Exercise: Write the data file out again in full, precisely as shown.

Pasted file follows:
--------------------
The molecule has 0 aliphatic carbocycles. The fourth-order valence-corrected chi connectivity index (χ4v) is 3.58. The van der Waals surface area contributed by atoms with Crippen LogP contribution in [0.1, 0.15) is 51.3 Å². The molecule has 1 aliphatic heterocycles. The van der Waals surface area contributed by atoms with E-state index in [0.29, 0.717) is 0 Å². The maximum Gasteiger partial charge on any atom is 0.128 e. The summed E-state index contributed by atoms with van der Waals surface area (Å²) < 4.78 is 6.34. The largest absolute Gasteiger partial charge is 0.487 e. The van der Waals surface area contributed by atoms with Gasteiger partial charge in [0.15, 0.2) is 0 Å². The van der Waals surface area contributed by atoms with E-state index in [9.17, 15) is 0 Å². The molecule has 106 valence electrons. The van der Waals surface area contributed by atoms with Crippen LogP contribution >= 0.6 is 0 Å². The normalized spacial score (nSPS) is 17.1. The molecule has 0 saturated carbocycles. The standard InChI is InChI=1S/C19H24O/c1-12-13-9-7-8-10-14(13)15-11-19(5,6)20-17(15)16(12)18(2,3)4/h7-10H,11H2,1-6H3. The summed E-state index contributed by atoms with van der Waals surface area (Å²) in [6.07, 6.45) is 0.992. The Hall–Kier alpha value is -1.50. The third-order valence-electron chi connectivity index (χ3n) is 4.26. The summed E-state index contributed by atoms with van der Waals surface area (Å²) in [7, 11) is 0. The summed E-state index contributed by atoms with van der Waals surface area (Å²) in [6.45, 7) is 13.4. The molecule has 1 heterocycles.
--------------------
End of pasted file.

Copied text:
The molecule has 0 aliphatic carbocycles. The fourth-order valence-corrected chi connectivity index (χ4v) is 3.58. The van der Waals surface area contributed by atoms with Crippen LogP contribution in [0.1, 0.15) is 51.3 Å². The molecule has 1 aliphatic heterocycles. The van der Waals surface area contributed by atoms with E-state index in [0.29, 0.717) is 0 Å². The maximum Gasteiger partial charge on any atom is 0.128 e. The summed E-state index contributed by atoms with van der Waals surface area (Å²) < 4.78 is 6.34. The largest absolute Gasteiger partial charge is 0.487 e. The van der Waals surface area contributed by atoms with Gasteiger partial charge in [0.15, 0.2) is 0 Å². The van der Waals surface area contributed by atoms with E-state index in [9.17, 15) is 0 Å². The molecule has 106 valence electrons. The van der Waals surface area contributed by atoms with Crippen LogP contribution >= 0.6 is 0 Å². The normalized spacial score (nSPS) is 17.1. The molecule has 0 saturated carbocycles. The standard InChI is InChI=1S/C19H24O/c1-12-13-9-7-8-10-14(13)15-11-19(5,6)20-17(15)16(12)18(2,3)4/h7-10H,11H2,1-6H3. The summed E-state index contributed by atoms with van der Waals surface area (Å²) in [6.07, 6.45) is 0.992. The Hall–Kier alpha value is -1.50. The third-order valence-electron chi connectivity index (χ3n) is 4.26. The summed E-state index contributed by atoms with van der Waals surface area (Å²) in [7, 11) is 0. The summed E-state index contributed by atoms with van der Waals surface area (Å²) in [6.45, 7) is 13.4. The molecule has 1 heterocycles.